85. Telegram From the Embassy in France to the Department of State1

26805. Kuwait pass Baghdad. Subject: Prepcon II—Third Day. Ref: Paris 26678.2

1. Summary: Prepcon II concluded successfully at 4:10 a.m. October 16.3 Last day spent in tedious negotiation of general guidelines for the commissions which the Prepcon would recommend to the Ministerial conference. On Wednesday morning,4 U.S. obtained EC and Japanese approval for packet of material containing revised non-paper (reftel) interpreting relevant paras of French consensus relating to work of four commissions (paras 4.3–4.6) and annexes containing lists of discussion topics proposed by seven, and U.S. subsequent negotiations with seven led to other changes but retained connection to relevant paras in consensus.5 It was subsequently agreed that the two lists of topics for discussion by commissions would be detached and filed as official Prepcon documents. In final plenary Japanese delegate stated that while Japan might wish later to submit its own list of topics for discussion, the US list generally covered the subjects his country wished to discuss. Final communiqué incorporated negotiated guidelines and Prepcon agreements on procedural issus.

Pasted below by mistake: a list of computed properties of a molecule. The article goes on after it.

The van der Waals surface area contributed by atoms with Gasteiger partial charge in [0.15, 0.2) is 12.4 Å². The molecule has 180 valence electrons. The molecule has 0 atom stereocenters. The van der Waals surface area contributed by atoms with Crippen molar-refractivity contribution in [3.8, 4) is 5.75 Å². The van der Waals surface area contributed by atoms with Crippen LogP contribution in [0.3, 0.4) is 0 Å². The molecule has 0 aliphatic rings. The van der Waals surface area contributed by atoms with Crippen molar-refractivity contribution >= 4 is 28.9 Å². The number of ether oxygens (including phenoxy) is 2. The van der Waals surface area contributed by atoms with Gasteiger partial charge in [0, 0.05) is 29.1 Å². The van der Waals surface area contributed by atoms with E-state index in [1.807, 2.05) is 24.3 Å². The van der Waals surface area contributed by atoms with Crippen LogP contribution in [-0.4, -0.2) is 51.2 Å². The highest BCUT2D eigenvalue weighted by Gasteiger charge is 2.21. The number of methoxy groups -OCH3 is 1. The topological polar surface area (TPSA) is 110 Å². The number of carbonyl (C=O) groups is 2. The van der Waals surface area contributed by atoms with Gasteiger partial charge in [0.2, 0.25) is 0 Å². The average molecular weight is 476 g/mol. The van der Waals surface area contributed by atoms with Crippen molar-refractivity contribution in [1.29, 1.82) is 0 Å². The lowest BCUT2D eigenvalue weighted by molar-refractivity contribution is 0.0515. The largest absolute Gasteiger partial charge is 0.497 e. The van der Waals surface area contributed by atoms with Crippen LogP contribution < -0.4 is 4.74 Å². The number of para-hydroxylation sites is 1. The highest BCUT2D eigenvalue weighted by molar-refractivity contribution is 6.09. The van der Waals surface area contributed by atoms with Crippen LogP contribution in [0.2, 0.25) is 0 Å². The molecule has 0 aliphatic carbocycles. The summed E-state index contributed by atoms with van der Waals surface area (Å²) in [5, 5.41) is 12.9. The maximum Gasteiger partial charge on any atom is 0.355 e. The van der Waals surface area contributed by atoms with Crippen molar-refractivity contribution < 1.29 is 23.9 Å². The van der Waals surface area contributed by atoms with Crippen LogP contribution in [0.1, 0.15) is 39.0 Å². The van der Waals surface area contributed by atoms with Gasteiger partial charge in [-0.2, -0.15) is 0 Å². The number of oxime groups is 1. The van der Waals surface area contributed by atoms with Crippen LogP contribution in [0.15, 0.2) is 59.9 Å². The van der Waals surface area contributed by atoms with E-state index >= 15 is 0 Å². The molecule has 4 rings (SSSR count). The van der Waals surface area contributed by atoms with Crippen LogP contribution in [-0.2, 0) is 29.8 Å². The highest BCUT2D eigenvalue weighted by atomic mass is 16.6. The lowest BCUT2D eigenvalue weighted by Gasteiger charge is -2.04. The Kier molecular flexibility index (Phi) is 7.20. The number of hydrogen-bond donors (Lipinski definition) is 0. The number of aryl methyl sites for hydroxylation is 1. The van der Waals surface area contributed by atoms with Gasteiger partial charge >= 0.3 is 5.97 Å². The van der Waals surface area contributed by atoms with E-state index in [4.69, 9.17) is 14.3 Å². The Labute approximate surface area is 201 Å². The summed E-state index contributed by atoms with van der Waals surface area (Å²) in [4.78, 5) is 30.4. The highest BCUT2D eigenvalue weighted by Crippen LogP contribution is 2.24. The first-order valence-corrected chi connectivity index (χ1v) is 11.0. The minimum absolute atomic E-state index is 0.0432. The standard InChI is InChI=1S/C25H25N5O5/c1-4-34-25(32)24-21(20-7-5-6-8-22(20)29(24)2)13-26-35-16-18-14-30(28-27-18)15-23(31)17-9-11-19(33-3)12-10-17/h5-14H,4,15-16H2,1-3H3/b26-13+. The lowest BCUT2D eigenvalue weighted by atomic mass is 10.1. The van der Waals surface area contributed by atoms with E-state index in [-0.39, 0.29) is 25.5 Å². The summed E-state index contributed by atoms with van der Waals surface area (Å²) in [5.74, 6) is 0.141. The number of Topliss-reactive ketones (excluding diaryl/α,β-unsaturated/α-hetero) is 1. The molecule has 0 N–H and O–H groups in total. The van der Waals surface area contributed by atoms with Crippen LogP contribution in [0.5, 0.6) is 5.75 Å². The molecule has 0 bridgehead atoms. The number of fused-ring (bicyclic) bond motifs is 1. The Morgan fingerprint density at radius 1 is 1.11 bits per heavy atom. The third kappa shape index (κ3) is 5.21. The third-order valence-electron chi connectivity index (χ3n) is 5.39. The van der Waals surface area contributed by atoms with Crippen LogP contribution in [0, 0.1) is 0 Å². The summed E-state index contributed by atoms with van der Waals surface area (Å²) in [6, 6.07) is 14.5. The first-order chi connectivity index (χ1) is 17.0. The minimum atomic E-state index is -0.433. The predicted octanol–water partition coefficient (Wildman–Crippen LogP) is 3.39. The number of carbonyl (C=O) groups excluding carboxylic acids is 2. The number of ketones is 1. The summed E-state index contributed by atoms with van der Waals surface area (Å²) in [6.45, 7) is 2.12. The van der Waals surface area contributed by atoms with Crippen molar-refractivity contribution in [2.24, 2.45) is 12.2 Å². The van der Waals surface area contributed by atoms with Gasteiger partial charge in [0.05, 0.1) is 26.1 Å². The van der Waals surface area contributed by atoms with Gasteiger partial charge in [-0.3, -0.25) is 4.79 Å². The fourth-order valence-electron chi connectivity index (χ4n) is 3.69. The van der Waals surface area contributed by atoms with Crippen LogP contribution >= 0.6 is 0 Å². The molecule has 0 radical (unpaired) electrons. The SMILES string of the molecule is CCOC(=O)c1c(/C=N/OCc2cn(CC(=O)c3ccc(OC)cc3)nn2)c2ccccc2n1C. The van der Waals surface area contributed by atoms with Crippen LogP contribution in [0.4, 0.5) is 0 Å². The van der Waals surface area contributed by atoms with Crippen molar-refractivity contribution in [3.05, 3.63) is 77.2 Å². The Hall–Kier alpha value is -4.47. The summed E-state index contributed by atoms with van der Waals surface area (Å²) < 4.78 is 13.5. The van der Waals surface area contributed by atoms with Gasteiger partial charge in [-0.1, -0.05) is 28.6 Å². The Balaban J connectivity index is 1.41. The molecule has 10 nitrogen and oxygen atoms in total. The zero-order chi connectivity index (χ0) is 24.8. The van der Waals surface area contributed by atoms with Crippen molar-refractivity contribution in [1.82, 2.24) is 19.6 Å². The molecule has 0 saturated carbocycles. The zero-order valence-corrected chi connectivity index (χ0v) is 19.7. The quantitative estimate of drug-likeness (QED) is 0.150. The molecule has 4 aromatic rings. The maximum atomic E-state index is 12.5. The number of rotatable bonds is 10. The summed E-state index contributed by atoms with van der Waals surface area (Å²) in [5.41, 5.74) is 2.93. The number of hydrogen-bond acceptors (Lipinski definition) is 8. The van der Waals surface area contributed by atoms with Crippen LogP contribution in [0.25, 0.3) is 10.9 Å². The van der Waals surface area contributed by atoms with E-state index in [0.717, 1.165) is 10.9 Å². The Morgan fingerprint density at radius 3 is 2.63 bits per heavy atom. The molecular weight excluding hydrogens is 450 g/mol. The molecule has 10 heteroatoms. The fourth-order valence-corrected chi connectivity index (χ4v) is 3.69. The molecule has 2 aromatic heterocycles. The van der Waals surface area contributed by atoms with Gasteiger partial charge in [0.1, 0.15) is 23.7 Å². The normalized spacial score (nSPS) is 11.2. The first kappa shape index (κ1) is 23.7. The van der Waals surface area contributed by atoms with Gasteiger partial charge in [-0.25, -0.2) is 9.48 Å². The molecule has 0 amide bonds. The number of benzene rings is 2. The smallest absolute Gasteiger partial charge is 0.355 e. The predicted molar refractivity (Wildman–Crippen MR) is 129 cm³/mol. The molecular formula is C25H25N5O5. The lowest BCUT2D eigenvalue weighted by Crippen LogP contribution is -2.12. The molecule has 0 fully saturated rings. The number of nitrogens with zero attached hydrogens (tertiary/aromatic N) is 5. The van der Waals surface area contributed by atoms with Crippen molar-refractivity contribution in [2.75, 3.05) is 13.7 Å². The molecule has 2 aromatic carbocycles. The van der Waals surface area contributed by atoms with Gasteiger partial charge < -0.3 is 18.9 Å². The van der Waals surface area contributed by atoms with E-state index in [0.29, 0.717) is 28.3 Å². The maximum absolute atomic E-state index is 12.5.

2. Final conference communiqué follows: Begin text:

Final Declaration of the Preparatory Meeting for the Conference on International Economic Co-operation, Paris, 16 October 1975

1. The participants in the preparatory meeting for the international conference proposed by the President of the French Republic, which was held in Paris from 7 to 15 April 1975, met again at the International Conference Centre from 13 to 16 October 1975 under the technical [Page 289] chairmanship of Mr. de Guiringaud, Ambassador of France, with a view to pursuing preparation for the dialogue on energy, raw materials, problems of development, including all related financial questions.